Might it be impossible due to the lack of infrastructure? Genuinely curious about your details; where do you live? I think one of the main points here is that generations of car-centric planning are at least partly (mostly?) to blame for biking being “impossible” in so many places.

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            Kathy May 22, 2016 at 12:54 pm

            I live in Syracuse, NY. The area of the city is 25.6 square miles (population ~145,000), with about 20 miles of bicycle infrastructure, including two 1/2 mile long protected bikeways (2-way), some paint-buffered bike lanes (a mile of which is 2-way but about to become unbuffered and one-way), lots of paint-delineated bike lanes, and lots of sharrows. The bike lanes are largely disconnected from one another. Lanes often stop right before difficult intersections. I could continue, but suffice it to say that the existing bicycle-specific infrastructure is minimal, disconnected, and largely inappropriate. The city expects to add about 8 miles in the next few years.

            I-81 divides the city east and west, and I-690 divides the city north and south. They intersect in downtown. They severely limit possible–let alone safe–crossing points between the quadrants of the city.

            Of course there are many streets that are relatively safe for riding a bike. I compare it to Portland in the 1970s. (I lived there and rode my bike there then–SE 25th and Brooklyn.) But even on “safe” streets, there are always tricky spots along the way. For example, my 3.6 mile ride to work doesn’t include any bike infrastructure, but it does include some neighborhood streets and some bigger streets that have wide shoulders and generally don’t have a lot of traffic. Nonetheless, there are a few intersections that can be quite tricky.

            We also have the ironic Erie Boulevard East, which is located where the Erie Canal used to be. It is wide–4 to 6 lanes, with huge median strips along much of it. It is flat. But it is totally for motor vehicle traffic. I am a confident and experienced rider, but for most of the few sections of it on which I ride, I ride on the sidewalk. And for much of it the “sidewalk” is no more than a snow berm. And, of course, while there are few pedestrians to yield to (which I always do), I always have to be on the lookout for drivers turning into or out of parking lots. Most of the intersections are extremely unsafe for walkers and bicyclists. To avoid Erie Blvd. and some of the other stroads, such as West Genesee St. on the west side of the city, a person riding a bike has to go way out of their way. Besides added mileage, that always involves additional hills, making the ride more difficult. Sometimes, because of Syracuse’s hilly terrain and very few sections of town that have street grids, it is either too dangerous to get from point A to point B or it becomes ridiculously far with the convoluted path necessary to go a different way.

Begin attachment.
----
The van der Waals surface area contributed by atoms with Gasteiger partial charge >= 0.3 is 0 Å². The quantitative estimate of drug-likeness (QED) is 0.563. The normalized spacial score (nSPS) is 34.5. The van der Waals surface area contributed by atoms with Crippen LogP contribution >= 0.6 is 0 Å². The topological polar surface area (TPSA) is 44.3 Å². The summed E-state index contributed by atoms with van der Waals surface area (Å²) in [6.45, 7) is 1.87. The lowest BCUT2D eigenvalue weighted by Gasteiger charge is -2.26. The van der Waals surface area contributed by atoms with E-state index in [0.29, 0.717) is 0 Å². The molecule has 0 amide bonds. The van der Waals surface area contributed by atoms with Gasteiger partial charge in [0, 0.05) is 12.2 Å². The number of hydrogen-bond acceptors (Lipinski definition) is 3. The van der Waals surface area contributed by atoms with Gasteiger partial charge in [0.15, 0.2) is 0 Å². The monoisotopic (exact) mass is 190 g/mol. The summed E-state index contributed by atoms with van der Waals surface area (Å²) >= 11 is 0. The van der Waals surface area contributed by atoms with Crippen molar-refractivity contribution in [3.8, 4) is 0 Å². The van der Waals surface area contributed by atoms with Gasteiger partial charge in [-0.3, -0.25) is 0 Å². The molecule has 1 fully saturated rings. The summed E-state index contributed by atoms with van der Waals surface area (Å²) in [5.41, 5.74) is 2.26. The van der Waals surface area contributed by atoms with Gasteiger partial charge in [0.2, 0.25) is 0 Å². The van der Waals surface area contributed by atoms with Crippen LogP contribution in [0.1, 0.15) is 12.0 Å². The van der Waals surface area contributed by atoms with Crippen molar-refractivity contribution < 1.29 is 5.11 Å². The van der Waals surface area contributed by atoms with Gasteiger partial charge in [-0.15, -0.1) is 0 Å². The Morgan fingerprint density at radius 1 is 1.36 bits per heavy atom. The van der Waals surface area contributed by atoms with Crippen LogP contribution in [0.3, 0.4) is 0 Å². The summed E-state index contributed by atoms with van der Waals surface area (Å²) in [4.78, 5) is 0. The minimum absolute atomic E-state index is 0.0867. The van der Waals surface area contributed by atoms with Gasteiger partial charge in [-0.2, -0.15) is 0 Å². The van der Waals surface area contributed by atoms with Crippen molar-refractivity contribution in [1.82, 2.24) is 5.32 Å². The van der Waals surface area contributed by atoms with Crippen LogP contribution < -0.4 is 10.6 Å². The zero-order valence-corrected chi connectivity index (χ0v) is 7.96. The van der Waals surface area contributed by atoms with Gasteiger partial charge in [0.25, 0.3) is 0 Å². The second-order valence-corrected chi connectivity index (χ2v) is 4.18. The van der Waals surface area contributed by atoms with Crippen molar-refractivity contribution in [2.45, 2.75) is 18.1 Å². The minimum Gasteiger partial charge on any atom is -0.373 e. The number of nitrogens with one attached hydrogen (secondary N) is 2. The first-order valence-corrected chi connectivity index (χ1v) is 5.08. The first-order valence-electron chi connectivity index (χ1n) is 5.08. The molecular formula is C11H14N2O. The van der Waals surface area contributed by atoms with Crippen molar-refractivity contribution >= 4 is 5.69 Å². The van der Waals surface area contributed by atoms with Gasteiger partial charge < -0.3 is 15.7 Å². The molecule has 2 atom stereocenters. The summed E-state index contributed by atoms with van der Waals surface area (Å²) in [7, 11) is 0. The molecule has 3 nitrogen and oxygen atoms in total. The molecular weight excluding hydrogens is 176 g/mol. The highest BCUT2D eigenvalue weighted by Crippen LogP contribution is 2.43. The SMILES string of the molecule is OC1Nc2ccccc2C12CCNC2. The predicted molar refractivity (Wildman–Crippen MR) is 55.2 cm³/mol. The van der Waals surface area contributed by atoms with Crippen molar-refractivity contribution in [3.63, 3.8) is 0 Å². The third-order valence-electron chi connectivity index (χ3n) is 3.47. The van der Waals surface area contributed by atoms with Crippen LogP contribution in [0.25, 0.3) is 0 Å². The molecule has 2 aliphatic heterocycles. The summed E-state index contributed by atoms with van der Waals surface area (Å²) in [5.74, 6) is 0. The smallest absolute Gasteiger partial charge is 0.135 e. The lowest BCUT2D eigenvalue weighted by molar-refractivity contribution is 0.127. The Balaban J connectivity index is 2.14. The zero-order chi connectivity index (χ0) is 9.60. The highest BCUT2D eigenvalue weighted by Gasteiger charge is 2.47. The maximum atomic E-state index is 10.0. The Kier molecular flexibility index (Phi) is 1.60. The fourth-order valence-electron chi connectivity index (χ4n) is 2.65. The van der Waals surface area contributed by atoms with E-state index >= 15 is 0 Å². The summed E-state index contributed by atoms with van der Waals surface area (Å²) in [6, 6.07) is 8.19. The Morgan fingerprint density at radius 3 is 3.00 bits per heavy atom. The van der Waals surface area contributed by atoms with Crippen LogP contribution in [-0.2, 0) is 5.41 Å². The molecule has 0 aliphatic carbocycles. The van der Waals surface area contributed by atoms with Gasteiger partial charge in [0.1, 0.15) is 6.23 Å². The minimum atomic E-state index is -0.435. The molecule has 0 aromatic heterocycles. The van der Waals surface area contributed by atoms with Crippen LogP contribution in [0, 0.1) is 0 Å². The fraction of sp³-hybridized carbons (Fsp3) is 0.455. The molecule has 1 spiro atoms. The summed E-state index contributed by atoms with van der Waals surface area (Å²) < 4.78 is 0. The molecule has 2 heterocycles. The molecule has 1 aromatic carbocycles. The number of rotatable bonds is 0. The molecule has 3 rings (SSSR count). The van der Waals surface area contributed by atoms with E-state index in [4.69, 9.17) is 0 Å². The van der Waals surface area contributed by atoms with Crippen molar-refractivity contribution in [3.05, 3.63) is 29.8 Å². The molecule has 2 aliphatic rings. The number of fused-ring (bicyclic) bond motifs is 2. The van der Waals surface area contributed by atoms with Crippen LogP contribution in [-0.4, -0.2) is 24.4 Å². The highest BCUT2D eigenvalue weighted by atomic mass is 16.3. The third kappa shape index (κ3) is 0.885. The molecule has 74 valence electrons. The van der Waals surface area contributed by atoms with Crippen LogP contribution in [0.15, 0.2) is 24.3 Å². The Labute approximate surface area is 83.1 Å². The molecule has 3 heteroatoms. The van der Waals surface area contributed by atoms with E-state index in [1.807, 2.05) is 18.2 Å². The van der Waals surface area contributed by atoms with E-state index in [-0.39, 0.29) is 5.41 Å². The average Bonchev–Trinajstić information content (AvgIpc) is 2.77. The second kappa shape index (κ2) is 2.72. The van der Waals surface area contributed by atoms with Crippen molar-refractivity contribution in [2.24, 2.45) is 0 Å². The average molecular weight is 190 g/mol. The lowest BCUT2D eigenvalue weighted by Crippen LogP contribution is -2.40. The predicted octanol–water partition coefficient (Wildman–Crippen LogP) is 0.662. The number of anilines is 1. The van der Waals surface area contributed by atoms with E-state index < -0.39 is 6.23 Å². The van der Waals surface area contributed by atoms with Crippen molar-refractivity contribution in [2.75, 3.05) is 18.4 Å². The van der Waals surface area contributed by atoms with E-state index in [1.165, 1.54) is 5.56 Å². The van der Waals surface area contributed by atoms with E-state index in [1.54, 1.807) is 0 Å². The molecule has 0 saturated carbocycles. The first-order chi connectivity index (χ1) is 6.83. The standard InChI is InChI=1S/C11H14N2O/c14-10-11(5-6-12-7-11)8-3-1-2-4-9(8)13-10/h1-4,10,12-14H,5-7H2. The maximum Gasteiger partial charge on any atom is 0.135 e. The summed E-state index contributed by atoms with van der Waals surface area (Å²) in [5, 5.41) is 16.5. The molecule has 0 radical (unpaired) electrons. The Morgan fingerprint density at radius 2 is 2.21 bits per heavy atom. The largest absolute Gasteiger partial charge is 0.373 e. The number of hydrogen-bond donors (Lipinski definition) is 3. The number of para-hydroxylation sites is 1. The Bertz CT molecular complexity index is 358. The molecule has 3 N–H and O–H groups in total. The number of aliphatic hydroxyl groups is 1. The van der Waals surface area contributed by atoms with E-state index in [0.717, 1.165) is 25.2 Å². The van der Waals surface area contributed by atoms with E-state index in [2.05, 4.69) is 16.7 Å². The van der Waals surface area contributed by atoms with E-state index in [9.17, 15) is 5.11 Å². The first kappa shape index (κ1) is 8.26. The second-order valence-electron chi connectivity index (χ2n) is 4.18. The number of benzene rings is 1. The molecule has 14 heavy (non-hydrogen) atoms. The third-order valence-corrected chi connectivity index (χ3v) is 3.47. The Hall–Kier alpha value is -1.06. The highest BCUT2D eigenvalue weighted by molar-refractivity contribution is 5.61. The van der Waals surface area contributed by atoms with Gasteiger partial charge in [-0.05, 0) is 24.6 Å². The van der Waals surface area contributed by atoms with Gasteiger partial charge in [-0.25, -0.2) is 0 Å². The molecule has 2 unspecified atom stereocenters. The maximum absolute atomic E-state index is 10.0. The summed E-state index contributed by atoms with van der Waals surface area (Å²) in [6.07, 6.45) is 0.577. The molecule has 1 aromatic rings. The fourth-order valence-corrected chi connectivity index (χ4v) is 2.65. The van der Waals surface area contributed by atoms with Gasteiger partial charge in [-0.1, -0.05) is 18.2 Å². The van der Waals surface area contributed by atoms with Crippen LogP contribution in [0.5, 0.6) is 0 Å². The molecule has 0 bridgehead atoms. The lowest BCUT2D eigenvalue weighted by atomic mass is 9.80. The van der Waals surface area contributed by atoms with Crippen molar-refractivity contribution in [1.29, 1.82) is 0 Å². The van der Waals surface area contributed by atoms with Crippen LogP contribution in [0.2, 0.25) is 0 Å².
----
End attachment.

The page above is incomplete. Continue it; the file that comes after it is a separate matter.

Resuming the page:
We do have our share of “strong & fearless” and “enthused & confident” bike riders, but we need to make a lot of changes in order to embrace the much larger “interested but concerned” segment. I would place my friends in that last category.
            https://www.portlandoregon.gov/transportation/article/158497

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              Pete May 22, 2016 at 1:49 pm

              Thanks! My parent company is based in Niskayuna and wonders why I won’t move back east for a promotion (grew up in Boston; familiar with east coast “infrastructure”).

              You bring up a good point about sidewalk riding. My city (Santa Clara) has an ordinance against it, but I recently learned that the BPAC of the city to our north fought to have theirs repealed. I’d never thought much about it previously because I’m generally against it in principle and ride only for utility and recreation now that I work from home. It came up at a PTA meeting in Sunnyvale that the new Mayor visited after doing a “ride along” with the Police Chief at the request of a bike-commuting high schooler. Many parents revealed their kids had been hit by cars while biking and initially never told them, but now ride on the sidewalk on certain sections and sometimes get stopped by police (who don’t know it’s legal).

              Anyway, when I brought up repealing it at my city’s BPAC meeting it generated quite a discussion! And then I realized I do it all the time on many stretches of El Camino Real (Spanish for “Strip Mall of the Kings”). Most of the time I’d seen either kids or people with ‘Walmart’ bikes riding on sidewalks and figured they just didn’t know better, but apparently it is me who needed to open my eyes.

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                Kathy May 22, 2016 at 3:48 pm